A longer examination, with footnotes, of Curaçao’s rise and fall, “Change, Dependency, and Regime Plasticity in Offshore Financial Intermediation: The Saga of the Netherlands Antilles,” by Craig M. Boise and Andrew P. Morriss, is forthcoming in the Texas International Law Journal and is available on SSRN.
In the late 1970s virtually every major U.S. corporation had a subsidiary in the Dutch Caribbean island of Curaçao, which was used to obtain cheap capital from the vast Eurodollar bond market. By 1982 the Eurobond market reached $48.9 billion, compared to the U.S. corporate bond market’s $33.5 billion, and more than half was likely issued through Curaçao-based subsidiaries of U.S. firms. Many early hedge funds (including George Soros’s) were also domiciled there.
A few years later Curaçao’s offshore finance business collapsed almost overnight. How did an obscure Dutch possession in the Caribbean come to be so important to the U.S. economy and why did its finance business collapse so quickly? As the United States and European Union ramp up their war on offshore finance, a look back at the history of Curaçao provides a cautionary tale about the conflict between onshore tax authorities and offshore financial centers (OFCs).
The discovery of oil in Venezuela launched an economic boom in Curaçao beginning at the start of the 1920s. Venezuelan political instability made the Anglo-Dutch oil company Royal Dutch Shell unwilling to refine oil there, and so the company built a major refinery in Curaçao. Along with prosperity, the refinery brought accountants, lawyers, and other professionals to the Dutch islands, a crucial ingredient for the development of the OFC. Even more came after Nazi Germany invaded the Netherlands and Dutch multinationals shifted their legal domiciles there. An entrepreneur, Anton Smeets, created the Curaçao International Trust Company (CITCO) to manage overseas Dutch firms for their owners.
While most of the multinationals returned to the Netherlands after the war, the companies had learned how to operate in Curaçao, and Smeets seized the opportunity to persuade them to locate subsidiaries there by convincing the Antillean government to create a special low-tax regime with rates of 2.4–3.0 percent for foreign companies legally resident in Curaçao but not physically doing business there. Curaçao OFC was born.
The Dutch islands were able to seize the opportunity Smeets provided because the restructuring of the Kingdom of the Netherlands after the war left them considerable autonomy over their domestic affairs. In an unsuccessful attempt to persuade Indonesia to remain part of the kingdom, the Dutch offered their non-European possessions equal status within a federal structure. Indonesia left anyway, but the remaining territories saw considerable advantages to remaining. However, the five smaller Dutch islands (Aruba, Bonaire, Saba, Sint Eustatius, and Sint Maarten) resisted being lumped together with Curaçao in a single entity, fearing the larger island would dominate the shared government and grab most of the development assistance expected from the Dutch. A compromise brought the six together into a federal unit (the Netherlands Antilles) within the larger kingdom and solved that problem, but left the islands without enough politicians to effectively run three levels of government. To solve the staffing problem, kingdom institutions were scaled back, with the Dutch Parliament and cabinet serving as the Kingdom Parliament and cabinet when augmented by overseas members.
The refinery-driven economy slowed after the war as automation began to reduce labor needs and Venezuelan demands for a share of the refining business prompted Royal Dutch Shell to shift capacity to the mainland. This provided Smeets with a ready audience for his proposals for economic development through financial services. The island’s relationship with the Dutch gave it the remaining two things it needed to attract international businesses. First, since they could appeal to the highly regarded Dutch courts in The Hague, investors did not need to fear that local prejudice would influence cases. Second, the Netherlands’ postwar tax treaty with the United States allowed for a routine extension to Dutch overseas territories, making the Antilles attractive for U.S. firms. With these elements in place, Curaçao began to attract offshore business despite the twin handicaps of an unfamiliar (to Americans) civil law legal system and the requirement of Dutch-language legal documents.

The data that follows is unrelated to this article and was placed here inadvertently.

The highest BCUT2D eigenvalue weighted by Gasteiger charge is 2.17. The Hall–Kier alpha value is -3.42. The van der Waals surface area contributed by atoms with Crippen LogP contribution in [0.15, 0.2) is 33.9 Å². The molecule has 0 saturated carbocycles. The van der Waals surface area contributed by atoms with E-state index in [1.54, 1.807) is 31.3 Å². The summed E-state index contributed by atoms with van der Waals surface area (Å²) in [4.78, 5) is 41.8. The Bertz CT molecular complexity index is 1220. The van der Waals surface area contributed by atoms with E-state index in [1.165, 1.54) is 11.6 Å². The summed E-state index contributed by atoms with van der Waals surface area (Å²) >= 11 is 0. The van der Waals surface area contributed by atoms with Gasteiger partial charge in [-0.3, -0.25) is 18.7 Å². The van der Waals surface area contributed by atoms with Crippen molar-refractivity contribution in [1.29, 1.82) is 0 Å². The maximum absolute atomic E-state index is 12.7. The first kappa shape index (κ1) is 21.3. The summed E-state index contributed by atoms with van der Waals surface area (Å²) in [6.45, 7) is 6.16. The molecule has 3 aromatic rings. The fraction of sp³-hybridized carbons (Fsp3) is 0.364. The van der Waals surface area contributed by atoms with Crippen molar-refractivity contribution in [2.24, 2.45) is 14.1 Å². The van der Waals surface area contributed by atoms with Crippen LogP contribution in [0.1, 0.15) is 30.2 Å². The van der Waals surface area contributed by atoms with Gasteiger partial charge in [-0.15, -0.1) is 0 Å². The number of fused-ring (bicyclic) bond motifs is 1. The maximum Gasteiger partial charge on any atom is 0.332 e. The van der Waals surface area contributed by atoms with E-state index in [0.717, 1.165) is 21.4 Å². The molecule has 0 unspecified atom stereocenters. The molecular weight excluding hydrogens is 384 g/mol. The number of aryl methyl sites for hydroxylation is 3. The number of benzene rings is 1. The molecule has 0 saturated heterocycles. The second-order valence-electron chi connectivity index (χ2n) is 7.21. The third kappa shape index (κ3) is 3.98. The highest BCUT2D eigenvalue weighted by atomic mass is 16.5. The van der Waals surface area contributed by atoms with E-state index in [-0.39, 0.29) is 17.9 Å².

The Growth of the Finance Subsidiaries
In the 1960s the combination of social spending and Vietnam war financing strained U.S. capital markets. The Treasury pressed U.S. multinationals to raise funds outside the United States to finance their foreign operations, encouraging firms to tap into the growing market of dollars deposited in non-U.S. banks. Rising U.S. interest rates in the 1960s led companies to seek Eurobond issues to fund their domestic operations as well. A major obstacle was the 30 percent “withholding tax” the United States imposed on interest payments to foreigners. Since corporate bonds were typically issued on a net basis, a U.S. issuer would have to “gross up” the interest payments to make up for the tax, raising the cost of borrowing and eliminating the advantage of borrowing from the Eurocurrency markets.
The U.S.-Antilles tax treaty exempted interest payments to Antillean entities from this tax. Thus if a U.S. firm established a subsidiary in the Antilles, the subsidiary could sell Eurobonds in the London market and relend the money to its American parent. Interest payments to the subsidiary by the parent would be exempt from the tax under the treaty, and the Antilles imposed no tax on the subsidiary’s payments to the third-country bondholder.
As Americans and foreigners alike became accustomed to the use of Antillean entities, creative entrepreneurs began to find new uses for them. Moreover, like most civil-law jurisdictions the Antilles permitted the use of anonymous bearer shares, making the ownership of Antillean entities an effective means of concealing the identity of the owner. For foreign investors nervous about domestic reaction to their ownership of U.S. assets, particularly Middle Eastern investors worried about a backlash from the Arab oil embargo in the early 1970s, this provided additional security for foreigners’ investments in the United States.